In her book on gharanas of pakhawaj and tabla entitled Pakhawaj & Tabla: History, Schools and Traditions, tabla player Aban Mistry mentions traditions that are presently not as prominent or widely represented compared to the ones we have discussed in our previous episodes about this percussion instrument.
These include traditions from Bengal, Gwalior, Raigadh, Gujarat, Rajasthan, Bangladesh and Pakistan. In the final episode of our series on pakhawaj solo, we look at two styles of pakhawaj playing that fall in this category.
The first one is from Bengal and owes its origin to Lala Kewal Kishen, a pakhawaj player originally from Mathura. It may come as a surprise to some readers to learn that Swami Vivekananda also learnt in this tradition.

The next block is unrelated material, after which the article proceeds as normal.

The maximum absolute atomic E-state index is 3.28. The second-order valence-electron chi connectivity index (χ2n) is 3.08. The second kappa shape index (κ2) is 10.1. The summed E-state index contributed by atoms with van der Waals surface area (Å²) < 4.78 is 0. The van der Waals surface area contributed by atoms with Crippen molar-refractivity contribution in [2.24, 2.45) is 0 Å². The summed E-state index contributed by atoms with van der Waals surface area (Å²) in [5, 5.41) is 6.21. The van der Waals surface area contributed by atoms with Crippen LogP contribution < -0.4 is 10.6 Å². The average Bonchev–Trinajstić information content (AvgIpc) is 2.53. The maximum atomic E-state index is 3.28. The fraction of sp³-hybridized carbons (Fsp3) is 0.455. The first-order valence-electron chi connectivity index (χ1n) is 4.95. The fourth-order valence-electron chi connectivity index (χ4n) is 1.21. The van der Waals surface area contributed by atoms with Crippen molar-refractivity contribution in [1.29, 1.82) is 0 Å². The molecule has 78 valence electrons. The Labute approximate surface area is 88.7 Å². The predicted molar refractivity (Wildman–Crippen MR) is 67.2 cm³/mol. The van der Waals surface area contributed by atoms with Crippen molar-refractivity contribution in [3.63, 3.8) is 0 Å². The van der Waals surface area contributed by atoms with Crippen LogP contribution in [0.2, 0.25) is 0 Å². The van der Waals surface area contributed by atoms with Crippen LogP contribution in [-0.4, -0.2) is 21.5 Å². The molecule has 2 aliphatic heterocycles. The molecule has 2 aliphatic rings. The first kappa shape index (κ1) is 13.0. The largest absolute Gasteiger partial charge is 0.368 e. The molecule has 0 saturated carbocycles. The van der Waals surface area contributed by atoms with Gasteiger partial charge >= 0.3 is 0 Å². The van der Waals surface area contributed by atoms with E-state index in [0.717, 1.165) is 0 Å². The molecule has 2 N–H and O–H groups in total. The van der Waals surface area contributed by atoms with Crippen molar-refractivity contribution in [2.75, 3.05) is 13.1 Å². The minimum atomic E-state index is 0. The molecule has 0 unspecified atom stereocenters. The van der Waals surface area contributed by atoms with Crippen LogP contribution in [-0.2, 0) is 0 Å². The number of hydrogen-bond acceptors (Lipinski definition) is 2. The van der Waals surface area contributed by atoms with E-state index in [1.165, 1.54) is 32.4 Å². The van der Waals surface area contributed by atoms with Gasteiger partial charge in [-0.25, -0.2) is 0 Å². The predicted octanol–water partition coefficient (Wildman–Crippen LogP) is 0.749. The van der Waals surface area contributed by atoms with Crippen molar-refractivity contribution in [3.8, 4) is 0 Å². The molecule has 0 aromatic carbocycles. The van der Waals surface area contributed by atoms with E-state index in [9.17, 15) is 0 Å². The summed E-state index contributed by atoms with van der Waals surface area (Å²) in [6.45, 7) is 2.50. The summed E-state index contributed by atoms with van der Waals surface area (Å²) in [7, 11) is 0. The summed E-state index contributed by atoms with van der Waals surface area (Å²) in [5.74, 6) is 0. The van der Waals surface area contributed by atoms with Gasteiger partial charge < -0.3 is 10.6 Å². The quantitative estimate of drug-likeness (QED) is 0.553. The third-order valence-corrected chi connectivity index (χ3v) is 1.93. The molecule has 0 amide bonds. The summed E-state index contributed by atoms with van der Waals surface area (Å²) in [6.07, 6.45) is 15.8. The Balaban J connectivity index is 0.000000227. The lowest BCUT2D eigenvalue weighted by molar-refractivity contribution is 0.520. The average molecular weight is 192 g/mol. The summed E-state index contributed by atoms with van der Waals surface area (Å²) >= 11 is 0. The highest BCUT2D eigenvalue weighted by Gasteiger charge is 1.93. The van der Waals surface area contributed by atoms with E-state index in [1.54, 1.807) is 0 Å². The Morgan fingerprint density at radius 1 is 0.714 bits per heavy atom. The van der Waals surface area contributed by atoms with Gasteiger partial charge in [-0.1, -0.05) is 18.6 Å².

Here is a short video clip that features pakhawaj player Chanchal Kumar Bhattacharya, a representative of this tradition. He plays a solo in Chautaal, a rhythmic cycle of 12 matras or time-units. He is accompanied on sarangi by Ramlal Mishra.
The Punjab gharana of tabla evolved out of the original pakhawaj gharana from this region. At present, there are very few instances of the earlier pakhawaj style. But here is a track of pakhawaj exponent Talib Hussain from Pakistan. He plays a solo in the ten-matra Jhaptaal.